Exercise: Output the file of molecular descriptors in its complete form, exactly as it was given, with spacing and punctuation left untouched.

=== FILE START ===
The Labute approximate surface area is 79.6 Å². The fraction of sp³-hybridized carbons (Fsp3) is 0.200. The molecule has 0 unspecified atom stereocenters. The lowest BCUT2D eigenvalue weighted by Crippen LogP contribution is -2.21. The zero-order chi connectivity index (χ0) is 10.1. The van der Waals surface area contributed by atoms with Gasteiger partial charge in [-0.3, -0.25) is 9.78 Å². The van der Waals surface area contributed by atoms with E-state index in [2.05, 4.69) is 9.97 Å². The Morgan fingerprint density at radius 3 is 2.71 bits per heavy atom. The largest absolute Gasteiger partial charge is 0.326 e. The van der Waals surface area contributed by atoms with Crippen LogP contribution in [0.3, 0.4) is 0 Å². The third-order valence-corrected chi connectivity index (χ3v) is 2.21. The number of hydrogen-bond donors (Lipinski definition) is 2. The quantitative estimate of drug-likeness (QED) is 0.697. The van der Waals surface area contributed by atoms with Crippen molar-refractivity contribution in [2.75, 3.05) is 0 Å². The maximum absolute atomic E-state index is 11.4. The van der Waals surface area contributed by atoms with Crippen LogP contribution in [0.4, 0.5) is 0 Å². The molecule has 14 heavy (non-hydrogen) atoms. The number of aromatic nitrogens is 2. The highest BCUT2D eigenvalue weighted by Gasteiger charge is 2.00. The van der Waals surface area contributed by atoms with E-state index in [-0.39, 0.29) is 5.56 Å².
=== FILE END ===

The Labute approximate surface area is 79.6 Å². The fraction of sp³-hybridized carbons (Fsp3) is 0.200. The molecule has 0 unspecified atom stereocenters. The lowest BCUT2D eigenvalue weighted by Crippen LogP contribution is -2.21. The zero-order chi connectivity index (χ0) is 10.1. The van der Waals surface area contributed by atoms with Gasteiger partial charge in [-0.3, -0.25) is 9.78 Å². The van der Waals surface area contributed by atoms with E-state index in [2.05, 4.69) is 9.97 Å². The Morgan fingerprint density at radius 3 is 2.71 bits per heavy atom. The largest absolute Gasteiger partial charge is 0.326 e. The van der Waals surface area contributed by atoms with Crippen LogP contribution in [0.3, 0.4) is 0 Å². The third-order valence-corrected chi connectivity index (χ3v) is 2.21. The number of hydrogen-bond donors (Lipinski definition) is 2. The quantitative estimate of drug-likeness (QED) is 0.697. The van der Waals surface area contributed by atoms with Crippen molar-refractivity contribution in [2.75, 3.05) is 0 Å². The maximum absolute atomic E-state index is 11.4. The van der Waals surface area contributed by atoms with Crippen LogP contribution in [0.4, 0.5) is 0 Å². The molecule has 14 heavy (non-hydrogen) atoms. The number of aromatic nitrogens is 2. The highest BCUT2D eigenvalue weighted by Gasteiger charge is 2.00. The van der Waals surface area contributed by atoms with E-state index in [-0.39, 0.29) is 5.56 Å².